14. Typically when a manufacturing related company is purchased, the new owner takes on active warranty liability.

    This sounds like something different though. Which is very unusual for buyouts.
     
  15. moona11

    moona11 King of you Monkeys Lifetime Supporter

    It wasn't a buy out. They bought the equipment
     
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  16. OldOutlaw

    OldOutlaw Supporting Member

    It was a Bankruptcy Court. The Judge sold off what ever Remington still had. He sold it piece by piece to highest bidders to pay down Remington's creditors. No Buy Out even involved here. @Stromm
     
    Stromm likes this.
  17. ajole

    ajole Supporting Member

    35,476
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    I own more than a “few” Marlins, but I have only ever bought one new one.

    No way should Ruger be responsible for the Remarlington warranty.

    But they could have offered some sort of bone, like maybe a case by case basis, or pro rated repairs, which would sound good, but doesn’t leave them liable for anything.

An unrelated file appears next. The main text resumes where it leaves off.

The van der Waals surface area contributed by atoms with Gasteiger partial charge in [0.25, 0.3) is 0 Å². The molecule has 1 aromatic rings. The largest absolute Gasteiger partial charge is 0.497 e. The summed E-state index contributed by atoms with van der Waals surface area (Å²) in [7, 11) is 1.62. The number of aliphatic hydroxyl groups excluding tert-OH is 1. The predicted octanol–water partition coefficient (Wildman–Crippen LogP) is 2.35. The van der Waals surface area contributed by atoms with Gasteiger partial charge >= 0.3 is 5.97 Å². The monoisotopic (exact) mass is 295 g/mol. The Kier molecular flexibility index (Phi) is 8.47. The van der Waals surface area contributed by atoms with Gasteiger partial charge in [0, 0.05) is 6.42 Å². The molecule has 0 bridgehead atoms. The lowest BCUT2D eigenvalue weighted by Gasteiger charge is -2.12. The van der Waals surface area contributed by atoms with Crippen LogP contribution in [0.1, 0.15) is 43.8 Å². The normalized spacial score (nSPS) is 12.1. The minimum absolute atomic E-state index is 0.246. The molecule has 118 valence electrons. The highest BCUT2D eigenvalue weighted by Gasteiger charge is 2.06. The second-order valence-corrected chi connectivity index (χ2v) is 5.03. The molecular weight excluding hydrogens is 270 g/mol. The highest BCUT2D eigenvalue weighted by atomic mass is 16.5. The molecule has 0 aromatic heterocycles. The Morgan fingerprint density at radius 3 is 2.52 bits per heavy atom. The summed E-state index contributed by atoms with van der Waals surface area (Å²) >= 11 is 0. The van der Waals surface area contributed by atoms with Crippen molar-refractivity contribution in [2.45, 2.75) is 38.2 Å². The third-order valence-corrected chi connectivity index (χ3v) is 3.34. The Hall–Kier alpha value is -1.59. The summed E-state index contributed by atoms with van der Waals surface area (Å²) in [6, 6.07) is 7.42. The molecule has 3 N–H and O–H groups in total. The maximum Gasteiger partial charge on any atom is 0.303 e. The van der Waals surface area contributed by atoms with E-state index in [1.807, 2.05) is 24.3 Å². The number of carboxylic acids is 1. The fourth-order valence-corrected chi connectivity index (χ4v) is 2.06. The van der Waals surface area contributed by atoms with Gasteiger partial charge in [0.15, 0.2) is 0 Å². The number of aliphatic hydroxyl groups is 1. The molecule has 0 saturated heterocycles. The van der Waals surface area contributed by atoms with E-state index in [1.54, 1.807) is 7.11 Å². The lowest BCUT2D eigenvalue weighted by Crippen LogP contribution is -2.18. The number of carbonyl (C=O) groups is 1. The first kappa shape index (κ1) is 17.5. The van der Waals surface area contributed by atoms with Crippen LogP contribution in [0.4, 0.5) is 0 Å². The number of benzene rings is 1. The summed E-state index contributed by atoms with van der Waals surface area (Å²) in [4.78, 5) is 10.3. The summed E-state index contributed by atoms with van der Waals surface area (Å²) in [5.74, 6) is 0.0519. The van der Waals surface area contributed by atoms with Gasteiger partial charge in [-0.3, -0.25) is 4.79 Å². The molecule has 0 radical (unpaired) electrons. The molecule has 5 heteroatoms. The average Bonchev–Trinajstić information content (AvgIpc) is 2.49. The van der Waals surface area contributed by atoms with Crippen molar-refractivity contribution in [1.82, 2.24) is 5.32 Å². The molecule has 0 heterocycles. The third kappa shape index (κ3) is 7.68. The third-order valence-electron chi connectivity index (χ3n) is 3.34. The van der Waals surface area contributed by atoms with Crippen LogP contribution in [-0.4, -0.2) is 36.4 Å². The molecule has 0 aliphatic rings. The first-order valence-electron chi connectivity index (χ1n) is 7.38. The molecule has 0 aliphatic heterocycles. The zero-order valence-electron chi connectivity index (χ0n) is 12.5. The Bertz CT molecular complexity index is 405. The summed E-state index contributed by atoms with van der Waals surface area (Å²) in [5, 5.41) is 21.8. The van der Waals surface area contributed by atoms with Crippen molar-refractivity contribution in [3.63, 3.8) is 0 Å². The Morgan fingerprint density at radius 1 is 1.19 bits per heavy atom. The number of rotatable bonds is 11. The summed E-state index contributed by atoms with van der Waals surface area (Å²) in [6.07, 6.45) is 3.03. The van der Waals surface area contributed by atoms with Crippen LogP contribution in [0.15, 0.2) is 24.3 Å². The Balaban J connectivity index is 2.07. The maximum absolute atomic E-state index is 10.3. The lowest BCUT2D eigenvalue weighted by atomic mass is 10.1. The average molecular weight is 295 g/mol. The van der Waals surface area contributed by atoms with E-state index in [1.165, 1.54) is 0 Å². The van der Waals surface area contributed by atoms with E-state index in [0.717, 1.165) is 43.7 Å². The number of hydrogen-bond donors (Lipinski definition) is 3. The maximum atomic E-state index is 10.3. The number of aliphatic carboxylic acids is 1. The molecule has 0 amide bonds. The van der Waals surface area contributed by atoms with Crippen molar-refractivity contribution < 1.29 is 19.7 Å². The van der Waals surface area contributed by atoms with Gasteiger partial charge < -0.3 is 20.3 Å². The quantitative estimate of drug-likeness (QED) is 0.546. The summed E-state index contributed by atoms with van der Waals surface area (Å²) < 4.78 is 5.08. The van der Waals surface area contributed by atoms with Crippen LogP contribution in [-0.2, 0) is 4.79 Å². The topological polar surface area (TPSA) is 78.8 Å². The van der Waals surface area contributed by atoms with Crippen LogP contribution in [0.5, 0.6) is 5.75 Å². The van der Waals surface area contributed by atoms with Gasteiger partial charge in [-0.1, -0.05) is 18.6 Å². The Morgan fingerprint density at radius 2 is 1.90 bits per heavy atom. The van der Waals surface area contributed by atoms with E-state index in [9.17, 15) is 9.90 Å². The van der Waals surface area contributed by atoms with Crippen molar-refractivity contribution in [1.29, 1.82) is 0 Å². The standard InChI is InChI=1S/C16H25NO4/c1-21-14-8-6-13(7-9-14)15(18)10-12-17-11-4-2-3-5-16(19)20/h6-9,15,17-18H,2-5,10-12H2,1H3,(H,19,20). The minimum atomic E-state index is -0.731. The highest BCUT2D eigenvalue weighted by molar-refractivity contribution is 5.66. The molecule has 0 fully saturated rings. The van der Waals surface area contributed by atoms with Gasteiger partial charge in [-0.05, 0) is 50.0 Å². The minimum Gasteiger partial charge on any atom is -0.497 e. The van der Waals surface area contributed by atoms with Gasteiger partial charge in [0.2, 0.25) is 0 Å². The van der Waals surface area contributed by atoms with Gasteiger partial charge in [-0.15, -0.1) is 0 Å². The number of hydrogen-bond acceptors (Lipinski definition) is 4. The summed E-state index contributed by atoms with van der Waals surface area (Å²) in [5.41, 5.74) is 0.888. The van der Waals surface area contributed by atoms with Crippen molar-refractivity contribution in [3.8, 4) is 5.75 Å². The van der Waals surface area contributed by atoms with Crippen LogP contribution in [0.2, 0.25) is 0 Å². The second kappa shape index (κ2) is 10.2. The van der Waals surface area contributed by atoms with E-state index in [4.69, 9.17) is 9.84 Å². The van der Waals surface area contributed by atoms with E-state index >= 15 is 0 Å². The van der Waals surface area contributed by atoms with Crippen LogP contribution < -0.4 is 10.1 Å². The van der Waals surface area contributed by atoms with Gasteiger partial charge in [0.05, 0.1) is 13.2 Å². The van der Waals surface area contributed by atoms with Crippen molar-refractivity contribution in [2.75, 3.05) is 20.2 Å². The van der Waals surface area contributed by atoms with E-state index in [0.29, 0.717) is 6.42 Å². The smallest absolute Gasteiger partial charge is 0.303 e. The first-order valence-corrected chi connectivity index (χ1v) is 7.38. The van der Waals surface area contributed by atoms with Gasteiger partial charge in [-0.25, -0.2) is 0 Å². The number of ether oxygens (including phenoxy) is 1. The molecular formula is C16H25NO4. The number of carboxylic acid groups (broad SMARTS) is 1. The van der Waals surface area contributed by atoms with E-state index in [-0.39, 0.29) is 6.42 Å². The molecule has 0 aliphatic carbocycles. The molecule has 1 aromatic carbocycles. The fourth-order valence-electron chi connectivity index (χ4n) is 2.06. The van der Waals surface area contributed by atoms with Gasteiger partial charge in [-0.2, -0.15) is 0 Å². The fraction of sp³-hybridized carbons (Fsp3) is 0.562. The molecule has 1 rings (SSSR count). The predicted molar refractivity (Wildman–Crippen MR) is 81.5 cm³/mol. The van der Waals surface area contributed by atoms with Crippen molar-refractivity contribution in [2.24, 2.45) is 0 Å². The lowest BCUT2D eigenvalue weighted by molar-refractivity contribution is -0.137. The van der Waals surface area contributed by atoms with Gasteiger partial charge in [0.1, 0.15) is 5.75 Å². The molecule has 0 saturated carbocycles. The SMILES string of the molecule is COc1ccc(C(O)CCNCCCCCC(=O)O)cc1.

The good news...Remington and their bosses already destroyed Marlin, Marlin owners were already hung out to dry, so Ruger can do ANYTHING and be good to go. That is, as long as they produce a decent lever gun in the usual Marlin calibers, to include some pistol carbines. Do that, and Marlin owners will be ecstatic about it, and buy whatever they make. Used Marlins from the early 2000’s will be available all over the place, if that happens.
     
  18. Dragonbreath

    Dragonbreath Member

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    The other problem with Ruger doing repairs on Rem-marlins is that Ruger didn’t get any spare parts in the deal.